Autumn Rains

"And so be glad, children of Zion, and rejoice in the Lord your God, because he has given you the right amount of autumn rain, and he will cause the rain to fall for you, both the early rain and the later rain as before." Joel 2:23

It’s been a hot summer here in Dallas and all over America. A drought has been upon us. But the autumn rains are coming. Can you feel it?

This is a story I wrote in 2011 about events that happened in 2006. I believe the time and season we are in now calls for a new level of rainmaking. Are you ready?

Reign Change -

It was a typical Wednesday night service. Our church’s eloquent and beautiful Pastor Amie had just given us a sermon on “Reign Change.” She was speaking from I Kings about the mighty prophet Elijah.

Used by God during a time of progressive moral decay of Israel, God sent a fiery man to expose the sin of his people and to call the nation once more back into the light of his mercy and love. His life was full of exploits, amidst two very powerful opponents in Ahab and Jezebel. One of Israel’s vilest kings, Ahab sought to establish Baal worship as the official religion of his realm.

His Queen, Jezebel, was the daughter of the King of Sidon, the high priest of Baal worship. Following in her father’s footsteps, Jezebel set out to destroy Yahweh, and in the process, kill all of God’s prophets with Ahab’s passive consent. She intimidated with the spirits of manipulation and control.

But what she didn’t count on was a game changer and Reign-Changer - an obedient, prayerful and courageous servant of the Most High God, who would forever alter the course of Israel’s history. Elijah’s submitted persistence allowed God to be Sovereign so that darkness might be overthrown.

As Pastor Amie spoke about the influence we gain when we truly Reign, I was both inspired and touched by the Holy Spirit. My middle son is named Elijah. As I listened again to the story of this great prophet, it hit home. I had birthed an Elijah and I was reminded about the calling in his life.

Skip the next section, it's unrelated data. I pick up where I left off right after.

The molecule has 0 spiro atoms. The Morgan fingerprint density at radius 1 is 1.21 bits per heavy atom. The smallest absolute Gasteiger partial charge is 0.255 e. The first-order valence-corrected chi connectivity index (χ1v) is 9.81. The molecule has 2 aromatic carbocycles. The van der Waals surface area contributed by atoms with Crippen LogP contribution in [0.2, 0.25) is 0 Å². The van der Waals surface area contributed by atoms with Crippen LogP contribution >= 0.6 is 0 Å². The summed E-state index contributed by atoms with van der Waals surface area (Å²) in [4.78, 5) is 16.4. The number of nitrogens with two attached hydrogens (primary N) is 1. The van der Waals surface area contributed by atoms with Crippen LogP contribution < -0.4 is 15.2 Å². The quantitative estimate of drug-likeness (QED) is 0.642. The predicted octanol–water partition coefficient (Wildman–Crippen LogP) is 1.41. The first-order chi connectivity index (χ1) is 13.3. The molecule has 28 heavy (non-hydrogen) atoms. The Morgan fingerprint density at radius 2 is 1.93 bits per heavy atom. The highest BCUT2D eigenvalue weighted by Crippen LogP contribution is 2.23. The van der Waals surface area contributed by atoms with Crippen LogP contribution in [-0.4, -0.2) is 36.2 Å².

After the service I was so moved, I went straight to the altar. All I could do was pace and pray, pace and pray. I felt like a lioness about to claim my territory. I can honestly say I have never felt such an urgency, an anointing and a surge of power.

As I prayed, I was reminded of a time years earlier, when God had so lovingly used me to literally shift the atmosphere. As Elijah called down both fire and rain from Heaven, so God had once used me to bring about a great victory for the company I was working for at the time. Although not that long before, it had seemed like a lifetime earlier. I recalled every detail.

It was the summer of 2006. A hot, dry and oppressive August, we hadn’t had rain in Dallas for days. I was employed at the time as Corporate Development Executive for Zig Ziglar. While many people know Mr. Ziglar as an author of 29 books, the father of public speaking, and as Dave Ramsey calls him, ‘a national treasure,’ most people do not know that he has a training company, Ziglar, Inc., that boasts a client list of many Fortune 500 companies, government agencies, and nonprofit associations. The relatively small company with a huge brand and span of influence, with just 25 full time employees, trains people worldwide in the disciplines of personal growth, sales, leadership and customer service.

For many months, I had known a large, seven figure deal was coming. I had been working for six years with the United States National Guard. Beginning with teaching recruiters in just one state, word had steadily spread across the country that the Ziglar training was making a positive impact. Some states had reported as much as a twenty-five percent increase in their productivity as a result of partnering with our firm. Eventually, word had spread to the Chief of the National Guard Recruiters’ Schoolhouse.

Knowing a relationship was developing, a fellow colleague of mine, Krish Dhanam, and I had just returned from the Schoolhouse in Little Rock, AR where we had enjoyed a day getting to know the schoolhouse team. So when he called a few days later on a bright sunny day in May, I wasn’t totally surprised to hear from him. I was, however, surprised with the conversation that followed:

“Jill”, he said, “we have been so impressed with the results of the Ziglar training, we want to make it a part of our standard curriculum here at the schoolhouse. Can you please send me a proposal for what it would cost for you to develop a custom course, specifically for National Guard recruiters, to train our entire force?”